If Exaro had bothered to read Philip Jenkins’ excellent “Intimate Enemies: Moral Panics in Contemporary Great Britain” (Aldine De Gruyter, 1992), they could not fail to spot the same memes coming round again: the late Geoffrey Dickens MP’s obsessive homophobia; the tales of decadent Tory perverts getting their rocks off with members of the same sex (this is rather amusing, when you consider that it was the Tories who introduced Clause 28), and the ugly undertow of anti-Semitism.

    Indeed, their pointed refusal to distinguish between true paedophilia (which, strictly, means a sexual interest in prepubescents) and adults interested in teenagers (the English language has no word for this) enables them to smear any old gay, back in the day, who fancied a 20yo, a 19yo, or an 18yo, as an evil kiddie-fiddler.

    Whilst it is not, theoretically, impossible that an elite “ring” of politically savvy pederasts might have raped and murdered hapless minors, just for the hell of it, this thesis makes far, far less sense than the acknowledged outrages of the terrorist Provisional IRA, who really did conspire to murder innocent members of the British public – and their own community – in the “noble cause” of a united Ireland. The reality is that sex-murder of minors of the kind that the conspiracy theorists like to ruminate over (why? I cannot begin to comprehend their obsessive fascination with this grim subject) are far more the province of pornographic fantasy, than actual fact.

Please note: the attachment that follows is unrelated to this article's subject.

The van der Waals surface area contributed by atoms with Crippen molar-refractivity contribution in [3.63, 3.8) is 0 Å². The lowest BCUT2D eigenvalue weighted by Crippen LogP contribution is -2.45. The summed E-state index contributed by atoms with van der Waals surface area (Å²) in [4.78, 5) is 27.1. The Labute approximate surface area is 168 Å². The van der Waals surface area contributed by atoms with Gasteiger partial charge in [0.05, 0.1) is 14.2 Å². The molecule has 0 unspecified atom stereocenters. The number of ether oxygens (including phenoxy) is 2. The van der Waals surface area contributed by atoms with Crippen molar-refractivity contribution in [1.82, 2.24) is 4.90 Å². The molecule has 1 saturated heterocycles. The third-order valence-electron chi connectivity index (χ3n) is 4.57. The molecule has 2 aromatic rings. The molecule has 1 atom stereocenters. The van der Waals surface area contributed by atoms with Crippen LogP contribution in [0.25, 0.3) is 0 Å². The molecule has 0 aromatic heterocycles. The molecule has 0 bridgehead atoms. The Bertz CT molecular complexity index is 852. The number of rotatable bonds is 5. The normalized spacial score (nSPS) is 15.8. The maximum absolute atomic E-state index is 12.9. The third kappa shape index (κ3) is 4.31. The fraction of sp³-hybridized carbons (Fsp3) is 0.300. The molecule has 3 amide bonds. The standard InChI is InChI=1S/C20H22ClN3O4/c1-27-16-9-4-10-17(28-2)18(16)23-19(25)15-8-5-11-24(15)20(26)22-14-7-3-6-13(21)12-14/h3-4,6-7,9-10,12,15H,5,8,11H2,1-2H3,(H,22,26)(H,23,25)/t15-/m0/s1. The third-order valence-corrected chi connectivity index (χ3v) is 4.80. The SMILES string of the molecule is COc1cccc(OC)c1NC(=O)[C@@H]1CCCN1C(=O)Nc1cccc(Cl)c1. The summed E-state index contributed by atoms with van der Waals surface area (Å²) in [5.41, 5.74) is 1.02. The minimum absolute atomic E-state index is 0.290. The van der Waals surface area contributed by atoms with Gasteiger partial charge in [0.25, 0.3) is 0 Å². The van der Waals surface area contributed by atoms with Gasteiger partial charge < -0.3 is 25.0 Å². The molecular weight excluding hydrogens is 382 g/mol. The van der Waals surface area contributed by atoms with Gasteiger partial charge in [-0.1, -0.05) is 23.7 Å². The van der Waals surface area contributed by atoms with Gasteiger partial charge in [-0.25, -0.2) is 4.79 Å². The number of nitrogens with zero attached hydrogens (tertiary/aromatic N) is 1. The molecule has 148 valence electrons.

The blunt fact is that sexual murders of minors are, thankfully, extraordinarily rare. But yet we have been treated to a lurid, titillating sequence of horrors – the drowning in the bath, the MP strangling the twelve year old, etc. These sound like pornographic narratives designed to thrill: like the recent, dystopian Northern Irish TV drama of serial killing called (with all those “Paradise Lost” echoes) “The Fall”.

    And so we have lately see the tired old nonsense about the corrupted “kitchen-boy” (how very “Gormenghast”) in Buckingham Palace, aged 16, hitting the news. Mais quelle surprise! I recommend people read Leon Brittan’s considered letter to Dickens on this subject – freely available on the Internet – and make up their own minds.

    But the really unforgivable aspect of Exaro’s rumour-mongering and poison-pen sniping is the way it is using someone – or some people – who are manipulable and, it seems, badly damaged, to generate a series of sensational stories. Remember Dean Nelson. But then, I don’t suppose the esteemed scribblers of Exaro have troubled to read all 714 pages of Richard Webster’s “The Secret of Bryn Estyn” (Orwell Press, 2009) – too much work, lads? – or have any understanding of the evils of confirmation bias, or of police trawling, as recognised by Chris Mullin MP when he chaired the Home Affairs Committee report on the subject back in 2002.